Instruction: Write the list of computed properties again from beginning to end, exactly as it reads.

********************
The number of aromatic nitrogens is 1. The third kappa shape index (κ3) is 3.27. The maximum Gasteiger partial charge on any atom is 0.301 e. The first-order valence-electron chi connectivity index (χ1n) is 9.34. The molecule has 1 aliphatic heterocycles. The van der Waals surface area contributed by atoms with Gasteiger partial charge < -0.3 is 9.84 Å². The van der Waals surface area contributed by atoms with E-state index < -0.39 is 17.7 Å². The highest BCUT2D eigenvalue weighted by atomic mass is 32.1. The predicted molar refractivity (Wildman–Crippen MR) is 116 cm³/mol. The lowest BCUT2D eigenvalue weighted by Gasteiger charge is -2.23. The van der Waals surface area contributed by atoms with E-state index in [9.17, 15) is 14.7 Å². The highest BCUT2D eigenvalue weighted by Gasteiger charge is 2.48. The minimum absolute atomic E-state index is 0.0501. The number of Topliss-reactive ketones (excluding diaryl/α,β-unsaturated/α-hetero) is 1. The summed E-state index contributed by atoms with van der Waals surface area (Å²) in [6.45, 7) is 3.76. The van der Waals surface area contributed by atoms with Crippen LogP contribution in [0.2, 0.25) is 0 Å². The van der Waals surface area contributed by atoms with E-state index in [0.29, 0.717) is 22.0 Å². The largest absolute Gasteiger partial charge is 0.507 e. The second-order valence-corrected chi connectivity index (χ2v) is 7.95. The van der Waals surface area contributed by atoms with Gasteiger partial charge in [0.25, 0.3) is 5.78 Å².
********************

The number of aromatic nitrogens is 1. The third kappa shape index (κ3) is 3.27. The maximum Gasteiger partial charge on any atom is 0.301 e. The first-order valence-electron chi connectivity index (χ1n) is 9.34. The molecule has 1 aliphatic heterocycles. The van der Waals surface area contributed by atoms with Gasteiger partial charge < -0.3 is 9.84 Å². The van der Waals surface area contributed by atoms with E-state index < -0.39 is 17.7 Å². The highest BCUT2D eigenvalue weighted by atomic mass is 32.1. The predicted molar refractivity (Wildman–Crippen MR) is 116 cm³/mol. The lowest BCUT2D eigenvalue weighted by Gasteiger charge is -2.23. The van der Waals surface area contributed by atoms with E-state index in [9.17, 15) is 14.7 Å². The highest BCUT2D eigenvalue weighted by Gasteiger charge is 2.48. The minimum absolute atomic E-state index is 0.0501. The number of Topliss-reactive ketones (excluding diaryl/α,β-unsaturated/α-hetero) is 1. The summed E-state index contributed by atoms with van der Waals surface area (Å²) in [6.45, 7) is 3.76. The van der Waals surface area contributed by atoms with Crippen LogP contribution in [0.2, 0.25) is 0 Å². The van der Waals surface area contributed by atoms with E-state index in [0.29, 0.717) is 22.0 Å². The largest absolute Gasteiger partial charge is 0.507 e. The second-order valence-corrected chi connectivity index (χ2v) is 7.95. The van der Waals surface area contributed by atoms with Gasteiger partial charge in [0.25, 0.3) is 5.78 Å².